The Bishops Bible which the KJV revised had done the same thing, followed the same small verse divisions here, and printing each as a separate paragraph. The KJV Translators all had copies of this text in front of them as they did their revising work. The King had ordered 40 unbound copies of this text to be purchased from Richard Barker for them to work on. We still in fact have the receipt for the purchase today.
So, in a way, the visual layout of their text was already subconsciously affecting the way they read the text. It would have been quite an unexpected turn for them to have seen these commands as connected in any way, given their textual resources, and the patterns their eyes were already leading them to see.
But does the lack of connectives actually mean that Paul was intending to give a series of disconnected commands? Wallace explains in a footnote that this doesn’t in fact mean that Paul meant them to be read in isolation. Asyndeton (i.e., lack of connection), can serve a variety of functions in the NT. Sometimes such constructions are used to heighten the emphasis of the implicit connection. He notes the example of Phil 4:5, where Paul says, “Let your forbearance be known to all men. The Lord is near.” These two sentences are clearly connected. Also, Wallace notes, in Eph 4:4-5,
after Paul had just instructed the Ephesians about maintaining the unity of the Spirit, he says, “[There is] one body and one Spirit,… one Lord, one faith, one baptism.” Is there no connection between vv 1-3 and vv 4-6? On the contrary, vv 4-6 offer the theological basis and pattern for what Christian unity should be like. In 2 Tim 3:16, Paul reminds Timothy that “Every Scripture is inspired and profitable.” Such a solemn statement surely has a connection with v 15: “You have been acquainted with the sacred writings from your childhood.” Thus, asyndeton does not necessarily or even normally imply no connection. Often, it is used to heighten the connection with what was previously mentioned. We believe that that is the case in 1 Thess 5:19-22 as well.
In any case, even if one found the ethical interpretation convincing, there is no clear reason to take the “even the mere appearance” of evil form of this interpretation found in the KJV. Still less would there be grounds for the common use of this verse to build and bulwark hosts of unbiblical commands. God simply didn’t intend for you to lead your life held captive to the conscience of others, and still less to live your life more concerned about what they thought of you than what he did.
Keeping The Verse In Its Historical And Literary Contexts
The basic differences between ethical and prophetic interpretations of the passage are the result of whether or not the surrounding context shapes our reading of the verse. The peculiar “mere appearance” form of the ethical interpretation has virtually nothing to commend it, though broader ethical interpretations may have more weight. What ultimately convinces me (and virtually all modern interpreters) of the prophetic interpretation are the historical and literary contexts. Whatever one might think about the continuation/cessation of prophecy today, no one can deny its presence at Thessalonica in the NT era in which Paul wrote. As Chrysostom well said, “There were among them many indeed who prophesied truly, but some prophesied falsely,” and this reality created a need for a balanced response by Paul, which would neither denigrate prophecies nor accept them all gullibly.
This historical reality is precisely the issue Paul raises in the immediate literary context when he commands not quenching the Spirit/despising prophecies in verse 19-20, and specifically urges the testing of prophecy in verse 21. The connective δὲ (de), “but,” explicitly connects his command about “testing all” to the “prophecies” of verse 20.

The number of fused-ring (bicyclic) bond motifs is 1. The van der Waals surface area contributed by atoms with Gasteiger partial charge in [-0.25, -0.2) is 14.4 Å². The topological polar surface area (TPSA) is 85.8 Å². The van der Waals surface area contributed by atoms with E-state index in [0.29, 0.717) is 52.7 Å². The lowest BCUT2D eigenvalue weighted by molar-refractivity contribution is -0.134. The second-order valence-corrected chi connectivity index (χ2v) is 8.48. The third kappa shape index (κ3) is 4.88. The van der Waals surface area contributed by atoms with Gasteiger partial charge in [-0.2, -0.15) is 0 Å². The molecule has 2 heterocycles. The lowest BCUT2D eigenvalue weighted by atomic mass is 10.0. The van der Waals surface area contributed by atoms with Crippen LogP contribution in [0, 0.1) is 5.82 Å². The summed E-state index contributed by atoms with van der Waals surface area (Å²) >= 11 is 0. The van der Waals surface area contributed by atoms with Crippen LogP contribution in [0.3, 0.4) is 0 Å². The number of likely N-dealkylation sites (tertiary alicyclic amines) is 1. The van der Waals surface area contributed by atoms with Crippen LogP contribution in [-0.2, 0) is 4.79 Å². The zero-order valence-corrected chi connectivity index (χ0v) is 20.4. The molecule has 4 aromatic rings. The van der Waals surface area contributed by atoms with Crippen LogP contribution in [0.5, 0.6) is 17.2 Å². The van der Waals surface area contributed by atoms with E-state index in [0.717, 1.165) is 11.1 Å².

Since the positive command to test all things stands in an antithetical relationship to the two preceding negative commands, the adjective panta (all things), as Ellicott…notes, “must thus have a restricted sense, and be limited to the spiritual gifts previously alluded to” …The contemporary application of this command may justly be extended to other aspects of the Christian life, but its original intent is restricted to the testing of all prophecies.
– Jeffrey Weima, BECNT, pg. 408–409.
That is, it is grammatically undeniable that vs. 20-21a raise the historical issue of prophecy and the need for a balanced approach that nether denigrates nor uncritically accepts prophecy.
Vs. 21b-22 clearly come together as paired commands. “Good” is the antonym of “evil” (and Paul’s regular use of this construction makes clear that he intends “evil” as a noun here – see Fee, NICNT). And while it is lost in English, the verbs “hold fast” and “let go of/abstain from” are in fact the same root with only a different prefix. Weima notes, “The two verbs used here, both having the same root and differing only in a prefix, are strong and express wholehearted acceptance of prophecy that is judged good and absolute rejection of prophecy deemed evil” (BECNT, pg. 410). This pair of commands very clearly explains the two-fold response to the “testing” of verse 21a. But as we just saw, that “testing” is grammatically tied to the “prophecies” of verse 20. This all but forces us to conclude that these paired commands explain how we should respond to the tested prophetic utterance. Weima explains;
These two final exhortations can and have been taken out of their specific context and turned into universal maxims that are applicable to any and all situations, even by those who recognize that the preceding verses deal specifically with Spirit-inspired utterances… But since this couplet is intended to specify the previous command to test all things (v. 21a), and this previous command is in turn intended to contrast with the preceding prohibitions about the Spirit and prophecies, there can be no doubt that in these closing verses Paul continues to be focused narrowly on the testing of these spiritual utterances.
(BECNT, pg. 410).
We could set this out visually like this;
- Despise not prophecy
- But test all things;
- Hold fast that which tests good